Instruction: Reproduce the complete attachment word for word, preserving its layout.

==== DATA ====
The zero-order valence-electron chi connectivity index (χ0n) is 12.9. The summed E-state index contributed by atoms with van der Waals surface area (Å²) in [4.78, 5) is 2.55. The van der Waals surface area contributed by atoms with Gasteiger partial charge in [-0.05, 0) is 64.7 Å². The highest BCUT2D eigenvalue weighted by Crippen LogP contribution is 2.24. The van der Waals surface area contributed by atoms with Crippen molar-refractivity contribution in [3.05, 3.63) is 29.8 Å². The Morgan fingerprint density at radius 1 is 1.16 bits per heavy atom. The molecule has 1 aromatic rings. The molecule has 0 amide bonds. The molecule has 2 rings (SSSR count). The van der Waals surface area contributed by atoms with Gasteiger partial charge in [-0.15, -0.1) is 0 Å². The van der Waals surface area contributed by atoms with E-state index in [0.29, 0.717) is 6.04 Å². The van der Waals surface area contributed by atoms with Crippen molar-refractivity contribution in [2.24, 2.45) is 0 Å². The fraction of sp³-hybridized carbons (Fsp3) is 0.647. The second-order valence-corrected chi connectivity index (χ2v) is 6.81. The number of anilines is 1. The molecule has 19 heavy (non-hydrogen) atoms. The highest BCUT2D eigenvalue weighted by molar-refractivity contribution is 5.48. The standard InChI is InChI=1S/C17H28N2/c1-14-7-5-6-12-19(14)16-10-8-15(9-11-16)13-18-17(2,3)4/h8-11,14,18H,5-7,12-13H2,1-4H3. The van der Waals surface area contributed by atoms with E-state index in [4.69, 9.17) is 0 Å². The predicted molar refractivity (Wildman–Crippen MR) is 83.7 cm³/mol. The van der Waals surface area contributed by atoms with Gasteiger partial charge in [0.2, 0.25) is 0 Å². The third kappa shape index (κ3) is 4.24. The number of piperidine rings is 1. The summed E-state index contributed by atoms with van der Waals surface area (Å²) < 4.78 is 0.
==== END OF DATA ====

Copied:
The zero-order valence-electron chi connectivity index (χ0n) is 12.9. The summed E-state index contributed by atoms with van der Waals surface area (Å²) in [4.78, 5) is 2.55. The van der Waals surface area contributed by atoms with Gasteiger partial charge in [-0.05, 0) is 64.7 Å². The highest BCUT2D eigenvalue weighted by Crippen LogP contribution is 2.24. The van der Waals surface area contributed by atoms with Crippen molar-refractivity contribution in [3.05, 3.63) is 29.8 Å². The Morgan fingerprint density at radius 1 is 1.16 bits per heavy atom. The molecule has 1 aromatic rings. The molecule has 0 amide bonds. The molecule has 2 rings (SSSR count). The van der Waals surface area contributed by atoms with Gasteiger partial charge in [-0.15, -0.1) is 0 Å². The van der Waals surface area contributed by atoms with E-state index in [0.29, 0.717) is 6.04 Å². The van der Waals surface area contributed by atoms with Crippen molar-refractivity contribution in [2.24, 2.45) is 0 Å². The fraction of sp³-hybridized carbons (Fsp3) is 0.647. The second-order valence-corrected chi connectivity index (χ2v) is 6.81. The number of anilines is 1. The molecule has 19 heavy (non-hydrogen) atoms. The highest BCUT2D eigenvalue weighted by molar-refractivity contribution is 5.48. The standard InChI is InChI=1S/C17H28N2/c1-14-7-5-6-12-19(14)16-10-8-15(9-11-16)13-18-17(2,3)4/h8-11,14,18H,5-7,12-13H2,1-4H3. The van der Waals surface area contributed by atoms with E-state index in [4.69, 9.17) is 0 Å². The predicted molar refractivity (Wildman–Crippen MR) is 83.7 cm³/mol. The van der Waals surface area contributed by atoms with Gasteiger partial charge in [0.2, 0.25) is 0 Å². The third kappa shape index (κ3) is 4.24. The number of piperidine rings is 1. The summed E-state index contributed by atoms with van der Waals surface area (Å²) < 4.78 is 0.